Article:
Today's meeting of the Premiership leaders and Liverpool at St James' Park pits two Shankly proteges, Kevin Keegan and Roy Evans, against each other. One was a lavishly honoured performer whose managerial success still surprises some, the other the eternal reserve who rose slowly from the Boot Room. Yet each adheres to the same, simple principle, the starting point for Anfield's golden years: pass and move.
It is the breakneck speed with which Newcastle apply the Shankly philosophy that sets them apart from the pack, with the exception of Manchester United. An Andy Cole goal is like a black-and-white blur, the ball seemingly being sucked in by a crowd with the fervour of the Kop in its pomp. With Peter Beardsley and Barry Venison (if fit) also facing employers who discarded them, Evans's re-vamped rearguard may be in for a hectic time.
For an hour at Old Trafford last week, before Jan Molby and John Barnes faded, Liverpool more than matched the champions. Against the champions-elect, as Tyneside already fondly imagines Keegan's men, only a sustained effort will suffice, even in the unlikely event of Neil Ruddock keeping pace with Cole.
Another win for Newcastle would equal Leeds' seven at the start of their title season of 1973-74. However, Manchester United's fourth place in '85-86, after a 100 per cent record from 10 games, stands as a reminder that the fat lady is not yet in the wings, let alone ready to sing.
Should Newcastle lose, Blackburn and Nottingham Forest could close to within a point by beating Aston Villa and Tottenham, respectively. While the Ewood Park tussle is also a warm-up for dual European ventures next week, White Hart Lane will imbibe a more Continental cocktail, laced with the dash of Klinsmann and Roy, and topped up by Dumitrescu, Popescu and Bohinen.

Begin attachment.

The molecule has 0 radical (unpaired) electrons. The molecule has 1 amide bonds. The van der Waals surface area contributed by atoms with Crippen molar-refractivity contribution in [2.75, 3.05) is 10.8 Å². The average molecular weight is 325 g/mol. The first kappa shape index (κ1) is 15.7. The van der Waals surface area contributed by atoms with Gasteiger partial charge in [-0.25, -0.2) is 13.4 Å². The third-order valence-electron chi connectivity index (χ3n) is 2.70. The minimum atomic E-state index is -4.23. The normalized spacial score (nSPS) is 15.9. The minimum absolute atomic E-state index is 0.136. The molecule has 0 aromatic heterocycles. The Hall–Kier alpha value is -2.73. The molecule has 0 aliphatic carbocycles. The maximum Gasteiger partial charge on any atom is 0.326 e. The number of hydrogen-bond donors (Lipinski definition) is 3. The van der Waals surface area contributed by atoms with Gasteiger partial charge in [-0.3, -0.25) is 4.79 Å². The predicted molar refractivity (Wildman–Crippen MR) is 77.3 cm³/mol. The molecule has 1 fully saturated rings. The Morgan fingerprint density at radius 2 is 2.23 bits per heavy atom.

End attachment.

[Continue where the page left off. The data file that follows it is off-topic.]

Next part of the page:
Ipswich Town, who receive Manchester United, introduce Adrian Paz, their pounds 1m striker from Penarol. John Lyall returned from Uruguay clutching a tape of Paz's greatest hits - on Montevideo, no doubt - and described some of his goals as 'spectacular'. A reciprocal cassette for the newcomer would have been unwise, Ipswich having last won at home in February.
In the same period, Everton have recorded just two victories at Goodison Park, and failure to defeat lowly Leicester would leave them superglued to the bottom, as it were. Meanwhile, West Ham, one of four top flight clubs humbled by Third Division opponents in the Coca-Cola Cup, host Arsenal tomorrow, the teams having mustered seven goals between them in 12 Premiership outings.
The visit of Wolverhampton Wanderers, the First Division pace-setters, to Portsmouth should be as exciting as it is evocative, while the Second Division derby between Bradford City (third) and Huddersfield (second) will test the capacity of the 'new' Valley Parade.Reuse content